JACK: He says his big brother taught him but when I asked if I could meet him, Sho Hag started selling me his services again saying he's a top-notch promoter and there's no need to meet his brother. He kept asking me for money so at this point I let him go. I watched the charts and sure enough the show he was promoting fell off three days later. I tore pages out of my notebook and tacked them to the wall, too. [MUSIC] I broke out some red string and started connecting some dots. My wall now has a picture, people, places, tactics, and strings outlining the whole operation. What still seemed missing though is why every promoter I met was in Bangladesh. Is there some mastermind behind this whole thing? I went back to Rakibul and asked him to show me his equipment and he sent me a photo of four laptops. One was completely off but the other three had iTunes opened on it and our chat window was on one. Another picture for the wall. Now I have an equipment section. Then I get another message on LinkedIn from another promoter. I ask if we can talk on Skype. [SKYPE CALLING]
PROMOTER: Hello, hi. What's up?
JACK: Hello. How are you today, sir?
PROMOTER: Yeah, I'm fine. And you?
JACK: Good. I talked with him for a while. He asked that I don't use his name. It's the first time he's ever talked to anyone in the US.
PROMOTER: O-M-G, my first time.
JACK: He was kind of enjoying the experience. I told him I'm a journalist trying to do a story on people who are gaming the charts. I hear you clicking a lot right now. Are you promoting right now?
PROMOTER: Yeah, promoting right now.
JACK: I ask him to explain how it's done and he tells me everything in so much more detail than anyone else.
PROMOTER: Suppose you have a podcast, okay?
JACK: Click connect, sign in with an Apple ID, go to the podcast URL, subscribe, and look for the button on the far right next to the episode.
PROMOTER: Then you have to click Get button.
JACK: Clicking Get on all the episodes queues up all the downloads at once in the background. This counts towards your podcast ranking. So just click Get on every episode in the whole feed. No need to wait between clicks or listen to anything. Then wait a while after downloading all episodes. Wait about...
PROMOTER: One minute.
JACK: Then stop the downloads, log out, and log in with a new Apple ID and do it again. I asked him how many Apple IDs he has.
PROMOTER: Yeah, I have ten thousand Apple ID, I have.
JACK: He uses ten thousand Apple IDs to do this with and he actually offered to give me the list.
PROMOTER: If you wanted to do that, I'll give you Apple ID, no problem.
JACK: You'd give me the username and password?
PROMOTER: Yeah, yeah, yeah.
PROMOTER: Okay, this is Microsoft Excel sheet and I'll give you, no problem.
JACK: What a nice guy. These Bangladeshis were all so kind. Secretive, but kind. I asked him how many times does someone need to do this to get ranked on the All Categories chart?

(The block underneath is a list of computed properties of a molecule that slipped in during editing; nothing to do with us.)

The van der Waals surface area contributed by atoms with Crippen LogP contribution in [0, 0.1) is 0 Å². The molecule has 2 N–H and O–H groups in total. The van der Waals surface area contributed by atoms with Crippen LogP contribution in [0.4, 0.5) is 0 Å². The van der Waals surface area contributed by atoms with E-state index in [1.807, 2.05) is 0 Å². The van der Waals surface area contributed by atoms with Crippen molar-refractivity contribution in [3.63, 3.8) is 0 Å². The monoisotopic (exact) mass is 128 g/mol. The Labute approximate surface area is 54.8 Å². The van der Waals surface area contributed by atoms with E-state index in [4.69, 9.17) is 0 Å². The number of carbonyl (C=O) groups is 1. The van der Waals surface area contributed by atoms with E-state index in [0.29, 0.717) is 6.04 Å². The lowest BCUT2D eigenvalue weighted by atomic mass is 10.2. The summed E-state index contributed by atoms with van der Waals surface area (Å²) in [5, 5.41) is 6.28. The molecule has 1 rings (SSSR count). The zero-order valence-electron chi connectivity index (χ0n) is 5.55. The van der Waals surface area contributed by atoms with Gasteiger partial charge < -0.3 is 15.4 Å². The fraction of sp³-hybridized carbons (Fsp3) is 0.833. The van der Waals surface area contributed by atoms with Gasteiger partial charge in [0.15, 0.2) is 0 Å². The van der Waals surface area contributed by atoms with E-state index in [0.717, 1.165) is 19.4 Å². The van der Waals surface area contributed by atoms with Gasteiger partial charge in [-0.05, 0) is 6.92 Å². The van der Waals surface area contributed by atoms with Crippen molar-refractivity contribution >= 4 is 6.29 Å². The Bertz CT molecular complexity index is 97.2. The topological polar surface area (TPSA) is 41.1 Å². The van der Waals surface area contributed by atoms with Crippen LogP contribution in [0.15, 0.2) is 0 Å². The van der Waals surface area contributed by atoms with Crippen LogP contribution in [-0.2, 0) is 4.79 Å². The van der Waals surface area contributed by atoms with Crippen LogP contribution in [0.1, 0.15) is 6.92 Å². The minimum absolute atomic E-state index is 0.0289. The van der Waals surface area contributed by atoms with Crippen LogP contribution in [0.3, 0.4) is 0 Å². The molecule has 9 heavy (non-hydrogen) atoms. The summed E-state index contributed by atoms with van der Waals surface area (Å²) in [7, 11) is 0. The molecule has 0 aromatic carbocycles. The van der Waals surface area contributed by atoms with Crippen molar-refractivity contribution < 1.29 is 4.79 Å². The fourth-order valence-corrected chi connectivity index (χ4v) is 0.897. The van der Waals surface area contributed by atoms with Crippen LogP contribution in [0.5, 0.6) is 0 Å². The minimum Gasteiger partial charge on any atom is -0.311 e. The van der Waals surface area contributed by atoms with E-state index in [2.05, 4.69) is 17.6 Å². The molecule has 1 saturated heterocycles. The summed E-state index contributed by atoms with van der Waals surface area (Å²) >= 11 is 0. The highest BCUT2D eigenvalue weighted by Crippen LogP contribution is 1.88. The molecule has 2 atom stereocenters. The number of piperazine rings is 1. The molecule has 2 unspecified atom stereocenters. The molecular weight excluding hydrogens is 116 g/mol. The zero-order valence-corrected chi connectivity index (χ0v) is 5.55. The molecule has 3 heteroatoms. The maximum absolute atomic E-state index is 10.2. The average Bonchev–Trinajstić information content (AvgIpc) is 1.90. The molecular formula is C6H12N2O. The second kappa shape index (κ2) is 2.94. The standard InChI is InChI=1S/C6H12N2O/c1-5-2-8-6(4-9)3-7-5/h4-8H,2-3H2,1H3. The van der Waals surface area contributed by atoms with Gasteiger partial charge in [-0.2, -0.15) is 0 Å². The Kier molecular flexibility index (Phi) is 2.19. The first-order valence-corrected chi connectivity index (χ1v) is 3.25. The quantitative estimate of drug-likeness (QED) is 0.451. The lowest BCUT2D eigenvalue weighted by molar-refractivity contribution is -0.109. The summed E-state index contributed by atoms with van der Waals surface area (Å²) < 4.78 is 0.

PROMOTER: Fifty, sixty. Yeah. Sometimes thirty, forty.
JACK: [MUSIC] This is very interesting. Only fifty subscribers to get on the All Categories chart? This is so fascinating because there's over 500,000 shows in Apple Podcast and now I have a new sense of how good the Top 200 shows are. I mean, if what he's saying is true then theoretically the top shows are only getting about fifty new subscribers a day which doesn't seem like that much and that's actually a surprise to me. I felt like this was a lot of information for my wall so I thanked him for his time and got off the phone. I became curious if promoters would tell me which shows they're promoting so I asked all of the ones I was talking to, what podcasts are you promoting right now? This took a little convincing but some of them did send me the shows they're promoting. All were highly ranked but seemed very suspiciously high ranked. Bad cover art, lame descriptions, low effort shows.
I'd rather not name any of these shows but they're probably ones you've never heard of. I collected all this information and I started noticing trends, patterns, and behaviors that these podcasts were exhibiting. I stared using different tools and websites to help identify shows with these same indicators. This led me to discover many more shows that were gaming the charts. I began getting really good at spotting shows doing fake promotions. I found four fairly popular shows on the charts that had indicators they may be gaming the charts, too. So far it's been easy to spot really small shows because their numbers are just so low, but this was new because these shows were actually popular so it made it a lot harder to detect. One show was ran by a popular author and the other was interviewing big-time celebrities. It was really shocking to see [00:20:00] how some of these shows that appear legit might actually be faking their way to the top.
I couldn't tell for sure but that little man inside me knew something was off with these shows. At this point someone on Twitter with the name John Watson started tweeting. His photo was of a young, clean-cut white guy and he was claiming to be an expert podcast promoter. He was proudly posting screenshots of the shows he was promoting, out there in the public for everyone to see. I looked at the tweet. He was claiming to promote three of the four shows I had just identified as potentially gaming the charts, shows you might even recognize but I doubt you would listen to. I reached out to the three shows asking about this and one did get back to me. They said yes, he did hire someone from Bangladesh to do this and it was a mistake. He even did an episode on his podcast about this.